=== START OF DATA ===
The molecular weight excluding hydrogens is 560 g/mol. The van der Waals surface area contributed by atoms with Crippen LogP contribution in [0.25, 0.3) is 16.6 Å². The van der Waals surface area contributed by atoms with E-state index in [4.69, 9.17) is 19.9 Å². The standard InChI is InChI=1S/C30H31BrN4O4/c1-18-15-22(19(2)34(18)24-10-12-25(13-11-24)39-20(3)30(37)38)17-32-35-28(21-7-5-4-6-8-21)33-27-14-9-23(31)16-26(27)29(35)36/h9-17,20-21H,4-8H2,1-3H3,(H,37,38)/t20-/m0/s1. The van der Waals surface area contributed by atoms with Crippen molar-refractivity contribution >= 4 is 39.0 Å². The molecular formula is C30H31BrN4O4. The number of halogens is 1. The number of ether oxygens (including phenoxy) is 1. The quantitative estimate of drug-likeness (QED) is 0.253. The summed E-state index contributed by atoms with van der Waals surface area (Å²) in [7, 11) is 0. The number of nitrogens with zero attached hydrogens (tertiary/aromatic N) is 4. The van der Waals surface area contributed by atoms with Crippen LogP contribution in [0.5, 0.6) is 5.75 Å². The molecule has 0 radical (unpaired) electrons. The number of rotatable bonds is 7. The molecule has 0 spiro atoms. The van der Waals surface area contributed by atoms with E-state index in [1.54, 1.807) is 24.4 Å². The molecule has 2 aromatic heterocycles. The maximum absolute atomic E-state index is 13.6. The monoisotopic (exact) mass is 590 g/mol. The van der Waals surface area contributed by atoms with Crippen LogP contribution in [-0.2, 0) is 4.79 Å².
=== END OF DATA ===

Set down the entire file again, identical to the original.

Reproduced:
The molecular weight excluding hydrogens is 560 g/mol. The van der Waals surface area contributed by atoms with Crippen LogP contribution in [0.25, 0.3) is 16.6 Å². The van der Waals surface area contributed by atoms with E-state index in [4.69, 9.17) is 19.9 Å². The standard InChI is InChI=1S/C30H31BrN4O4/c1-18-15-22(19(2)34(18)24-10-12-25(13-11-24)39-20(3)30(37)38)17-32-35-28(21-7-5-4-6-8-21)33-27-14-9-23(31)16-26(27)29(35)36/h9-17,20-21H,4-8H2,1-3H3,(H,37,38)/t20-/m0/s1. The van der Waals surface area contributed by atoms with Crippen molar-refractivity contribution >= 4 is 39.0 Å². The molecular formula is C30H31BrN4O4. The number of halogens is 1. The number of ether oxygens (including phenoxy) is 1. The quantitative estimate of drug-likeness (QED) is 0.253. The summed E-state index contributed by atoms with van der Waals surface area (Å²) in [7, 11) is 0. The number of nitrogens with zero attached hydrogens (tertiary/aromatic N) is 4. The van der Waals surface area contributed by atoms with Crippen LogP contribution in [0.5, 0.6) is 5.75 Å². The molecule has 0 radical (unpaired) electrons. The number of rotatable bonds is 7. The molecule has 0 spiro atoms. The van der Waals surface area contributed by atoms with E-state index in [1.54, 1.807) is 24.4 Å². The molecule has 2 aromatic heterocycles. The maximum absolute atomic E-state index is 13.6. The monoisotopic (exact) mass is 590 g/mol. The van der Waals surface area contributed by atoms with Crippen LogP contribution in [-0.2, 0) is 4.79 Å².